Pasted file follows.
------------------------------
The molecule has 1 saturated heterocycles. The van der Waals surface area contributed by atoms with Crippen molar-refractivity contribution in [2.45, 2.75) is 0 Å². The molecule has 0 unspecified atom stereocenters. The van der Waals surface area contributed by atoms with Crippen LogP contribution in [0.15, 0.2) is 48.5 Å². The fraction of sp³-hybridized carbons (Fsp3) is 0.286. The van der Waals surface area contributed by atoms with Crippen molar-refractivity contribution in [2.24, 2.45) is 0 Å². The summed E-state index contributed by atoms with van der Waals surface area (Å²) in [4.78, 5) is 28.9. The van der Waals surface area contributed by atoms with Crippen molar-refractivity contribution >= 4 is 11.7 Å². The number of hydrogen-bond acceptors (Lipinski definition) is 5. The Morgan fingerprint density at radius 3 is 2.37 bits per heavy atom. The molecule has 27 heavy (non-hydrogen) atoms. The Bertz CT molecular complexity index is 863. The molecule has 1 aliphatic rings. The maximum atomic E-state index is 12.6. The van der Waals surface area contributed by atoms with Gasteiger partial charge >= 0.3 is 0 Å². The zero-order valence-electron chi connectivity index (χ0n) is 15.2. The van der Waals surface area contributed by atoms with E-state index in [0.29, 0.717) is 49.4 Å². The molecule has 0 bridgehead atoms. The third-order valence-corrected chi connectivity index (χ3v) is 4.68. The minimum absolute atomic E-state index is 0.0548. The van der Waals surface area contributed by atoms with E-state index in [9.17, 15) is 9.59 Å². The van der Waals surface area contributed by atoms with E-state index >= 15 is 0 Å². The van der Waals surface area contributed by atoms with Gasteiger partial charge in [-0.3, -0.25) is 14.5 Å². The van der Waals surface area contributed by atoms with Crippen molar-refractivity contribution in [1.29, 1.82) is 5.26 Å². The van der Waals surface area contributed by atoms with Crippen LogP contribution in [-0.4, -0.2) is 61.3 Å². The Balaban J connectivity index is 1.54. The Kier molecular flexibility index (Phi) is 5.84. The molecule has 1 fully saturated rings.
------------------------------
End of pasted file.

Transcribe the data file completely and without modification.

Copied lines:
The molecule has 1 saturated heterocycles. The van der Waals surface area contributed by atoms with Crippen molar-refractivity contribution in [2.45, 2.75) is 0 Å². The molecule has 0 unspecified atom stereocenters. The van der Waals surface area contributed by atoms with Crippen LogP contribution in [0.15, 0.2) is 48.5 Å². The fraction of sp³-hybridized carbons (Fsp3) is 0.286. The van der Waals surface area contributed by atoms with Crippen molar-refractivity contribution in [2.24, 2.45) is 0 Å². The summed E-state index contributed by atoms with van der Waals surface area (Å²) in [4.78, 5) is 28.9. The van der Waals surface area contributed by atoms with Crippen molar-refractivity contribution >= 4 is 11.7 Å². The number of hydrogen-bond acceptors (Lipinski definition) is 5. The Morgan fingerprint density at radius 3 is 2.37 bits per heavy atom. The molecule has 27 heavy (non-hydrogen) atoms. The Bertz CT molecular complexity index is 863. The molecule has 1 aliphatic rings. The maximum atomic E-state index is 12.6. The van der Waals surface area contributed by atoms with Gasteiger partial charge >= 0.3 is 0 Å². The zero-order valence-electron chi connectivity index (χ0n) is 15.2. The van der Waals surface area contributed by atoms with E-state index in [0.29, 0.717) is 49.4 Å². The molecule has 0 bridgehead atoms. The third-order valence-corrected chi connectivity index (χ3v) is 4.68. The minimum absolute atomic E-state index is 0.0548. The van der Waals surface area contributed by atoms with E-state index in [9.17, 15) is 9.59 Å². The van der Waals surface area contributed by atoms with E-state index >= 15 is 0 Å². The van der Waals surface area contributed by atoms with Gasteiger partial charge in [-0.3, -0.25) is 14.5 Å². The van der Waals surface area contributed by atoms with Crippen molar-refractivity contribution in [1.29, 1.82) is 5.26 Å². The van der Waals surface area contributed by atoms with Crippen LogP contribution in [-0.4, -0.2) is 61.3 Å². The Balaban J connectivity index is 1.54. The Kier molecular flexibility index (Phi) is 5.84. The molecule has 1 fully saturated rings.